Science Market Update

UPenn Research Breakthrough Finds New Role For ECMO

Posted by Jennifer Nieuwkerk on Mon, May 20, 2013

A new study by researchers at the University of Pennsylvania has findings that suggest a new way ECMO, or extracorporeal membrane oxygenation, can help treat patients with shock and cardiac arrest. ECMO has been used in the past during cardiac surgeries as a way to replace patients’ heart and lung function. According to Health Canal, researchers at the University of Pennsylvania have made a breakthrough in using this intervention to save the lives of patients who are unable to be resuscitated.

“Over the last decade, we have made great strides in the field of cardiac resuscitation science, including the development of novel methods of therapeutic hypothermia and the use of cardiac bypass following cardiac arrest,” said associate professor at the University of Pennsylvania and lead study author David Gaieski, MD. “Yet cardiac arrests still take the lives of more than 300,000 Americans each year, and we are continuing to explore how to use new and expanded strategies to help save these patients. Based on the work of our colleagues in Asia, we sought to report our own experience using ECMO for a select set of patients with refractory cardiac arrest and profound shock.”

This kind of research is possible at research institutions like the University of Pennsylvania due to significant research funding focused on basic science research programs.  In 2012, the NSF provided $32 million in research funding to the University of Pennsylvania. Of that funding, $2 million went towards life science research projects.

 

UPenn Medicine

University of Pennsylvania School of Medicine

Image courtesy of  Jeffrey M. Vinocur and Wikimedia Commons

 

In addition to receiving NSF funding, the University of Pennsylvania was also awarded $455 million in research funding from the NIH in 2012. The NIH ranked the University of Pennsylvania third in the country for direct plus indirect costs in life science expenditures, excluding R&D contracts and ARRA awards in 2011.

In other recent funding news, the University of Pennsylvania received $25.5 million in research funding for the Abramson Cancer Center. After receiving $26 million for stem cell research, they were declared the second highest funded university in the United States for NIH stem cell research between the years 2010- 2011.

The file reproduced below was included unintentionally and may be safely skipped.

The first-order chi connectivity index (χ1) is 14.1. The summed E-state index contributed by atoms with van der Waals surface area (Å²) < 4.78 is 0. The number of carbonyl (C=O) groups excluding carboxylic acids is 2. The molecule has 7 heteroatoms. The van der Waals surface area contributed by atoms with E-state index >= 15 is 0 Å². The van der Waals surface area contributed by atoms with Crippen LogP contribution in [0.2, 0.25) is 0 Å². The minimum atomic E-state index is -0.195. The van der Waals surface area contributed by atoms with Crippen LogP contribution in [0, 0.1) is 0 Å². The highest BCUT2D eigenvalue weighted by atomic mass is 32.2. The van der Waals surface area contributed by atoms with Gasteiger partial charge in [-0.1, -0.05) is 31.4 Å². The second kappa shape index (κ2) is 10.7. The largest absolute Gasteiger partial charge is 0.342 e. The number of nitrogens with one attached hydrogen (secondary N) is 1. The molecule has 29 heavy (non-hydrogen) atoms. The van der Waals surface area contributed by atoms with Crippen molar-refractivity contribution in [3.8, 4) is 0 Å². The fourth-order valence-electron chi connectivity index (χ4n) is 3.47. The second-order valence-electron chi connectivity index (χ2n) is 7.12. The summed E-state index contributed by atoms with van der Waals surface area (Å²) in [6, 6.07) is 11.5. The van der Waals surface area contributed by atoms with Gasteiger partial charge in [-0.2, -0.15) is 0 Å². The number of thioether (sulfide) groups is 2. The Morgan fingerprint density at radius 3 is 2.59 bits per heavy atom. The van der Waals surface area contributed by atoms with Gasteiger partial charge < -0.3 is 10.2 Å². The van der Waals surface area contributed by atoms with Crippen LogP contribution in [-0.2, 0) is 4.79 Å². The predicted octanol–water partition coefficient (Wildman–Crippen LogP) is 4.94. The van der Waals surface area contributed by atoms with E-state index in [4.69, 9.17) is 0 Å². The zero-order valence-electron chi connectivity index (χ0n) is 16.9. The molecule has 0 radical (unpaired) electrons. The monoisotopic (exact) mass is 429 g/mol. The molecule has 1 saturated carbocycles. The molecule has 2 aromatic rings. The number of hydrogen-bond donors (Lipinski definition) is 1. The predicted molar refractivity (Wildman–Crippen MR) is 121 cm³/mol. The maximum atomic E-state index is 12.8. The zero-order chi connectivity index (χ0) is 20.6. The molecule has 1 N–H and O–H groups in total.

If you are a lab supplier or biotechnology vendor interested in marketing your life science solutions and university lab equipment at the University of Pennsylvania, Biotechnology Calendar, Inc. invites you to attend our annual Philadelphia BioResearch Product Faire™ Event held on the University of Pennsylvania campus. Biotechnology Calendar, Inc. is a full-service science research marketing and event-planning company that has been organizing life science marketing events at top research institutions across the nation for 20 years.

Last year, the Philadelphia BioResearch Product Faire™ Event was visited by 465 people. Of those attending, 140 were purchasing agents, professors and post docs, and 72 were lab managers. The visitors to this life science marketing event came from 56 different research buildings and 65 departments across campus. If you are interested in marketing your life science solutions and university lab equipment at a life science marketing event closer to home, we encourage you to check out our 2013 calendar of events. For more funding information on the University of Pennsylvania, click on the button below.

 

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Tags: 2014, 2013, Pennsylvania, Northeast, University of Pennsylvania, UPenn, Philadelphia, BioResearch Product Faire Event, PA, university lab equipment, life science solutions, life science marketing event

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